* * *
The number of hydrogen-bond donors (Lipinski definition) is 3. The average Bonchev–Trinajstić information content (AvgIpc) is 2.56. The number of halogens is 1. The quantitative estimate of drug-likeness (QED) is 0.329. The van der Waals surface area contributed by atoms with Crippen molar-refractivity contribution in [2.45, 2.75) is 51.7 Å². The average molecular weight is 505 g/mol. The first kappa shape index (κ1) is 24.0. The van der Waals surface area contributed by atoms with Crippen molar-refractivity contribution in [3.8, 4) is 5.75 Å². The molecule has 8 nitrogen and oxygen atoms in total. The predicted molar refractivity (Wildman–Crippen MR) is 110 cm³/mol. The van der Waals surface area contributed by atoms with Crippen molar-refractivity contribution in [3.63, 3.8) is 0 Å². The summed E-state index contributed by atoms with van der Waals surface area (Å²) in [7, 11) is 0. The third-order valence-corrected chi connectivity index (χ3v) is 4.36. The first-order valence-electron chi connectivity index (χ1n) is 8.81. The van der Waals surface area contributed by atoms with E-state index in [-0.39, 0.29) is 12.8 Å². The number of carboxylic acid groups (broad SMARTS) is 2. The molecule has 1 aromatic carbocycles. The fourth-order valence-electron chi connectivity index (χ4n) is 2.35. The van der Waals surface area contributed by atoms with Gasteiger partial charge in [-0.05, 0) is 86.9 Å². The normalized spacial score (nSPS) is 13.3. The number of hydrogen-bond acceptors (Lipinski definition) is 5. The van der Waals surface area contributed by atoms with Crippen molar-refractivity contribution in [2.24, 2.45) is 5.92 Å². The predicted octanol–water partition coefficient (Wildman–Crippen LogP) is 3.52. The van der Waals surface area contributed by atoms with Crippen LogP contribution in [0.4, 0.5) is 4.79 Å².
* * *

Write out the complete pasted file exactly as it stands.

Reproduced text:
The number of hydrogen-bond donors (Lipinski definition) is 3. The average Bonchev–Trinajstić information content (AvgIpc) is 2.56. The number of halogens is 1. The quantitative estimate of drug-likeness (QED) is 0.329. The van der Waals surface area contributed by atoms with Crippen molar-refractivity contribution in [2.45, 2.75) is 51.7 Å². The average molecular weight is 505 g/mol. The first kappa shape index (κ1) is 24.0. The van der Waals surface area contributed by atoms with Crippen molar-refractivity contribution in [3.8, 4) is 5.75 Å². The molecule has 8 nitrogen and oxygen atoms in total. The predicted molar refractivity (Wildman–Crippen MR) is 110 cm³/mol. The van der Waals surface area contributed by atoms with Crippen molar-refractivity contribution in [3.63, 3.8) is 0 Å². The summed E-state index contributed by atoms with van der Waals surface area (Å²) in [7, 11) is 0. The third-order valence-corrected chi connectivity index (χ3v) is 4.36. The first-order valence-electron chi connectivity index (χ1n) is 8.81. The van der Waals surface area contributed by atoms with E-state index in [-0.39, 0.29) is 12.8 Å². The number of carboxylic acid groups (broad SMARTS) is 2. The molecule has 1 aromatic carbocycles. The fourth-order valence-electron chi connectivity index (χ4n) is 2.35. The van der Waals surface area contributed by atoms with Gasteiger partial charge in [-0.05, 0) is 86.9 Å². The normalized spacial score (nSPS) is 13.3. The number of hydrogen-bond acceptors (Lipinski definition) is 5. The van der Waals surface area contributed by atoms with Crippen molar-refractivity contribution in [2.24, 2.45) is 5.92 Å². The predicted octanol–water partition coefficient (Wildman–Crippen LogP) is 3.52. The van der Waals surface area contributed by atoms with Crippen LogP contribution in [0.4, 0.5) is 4.79 Å².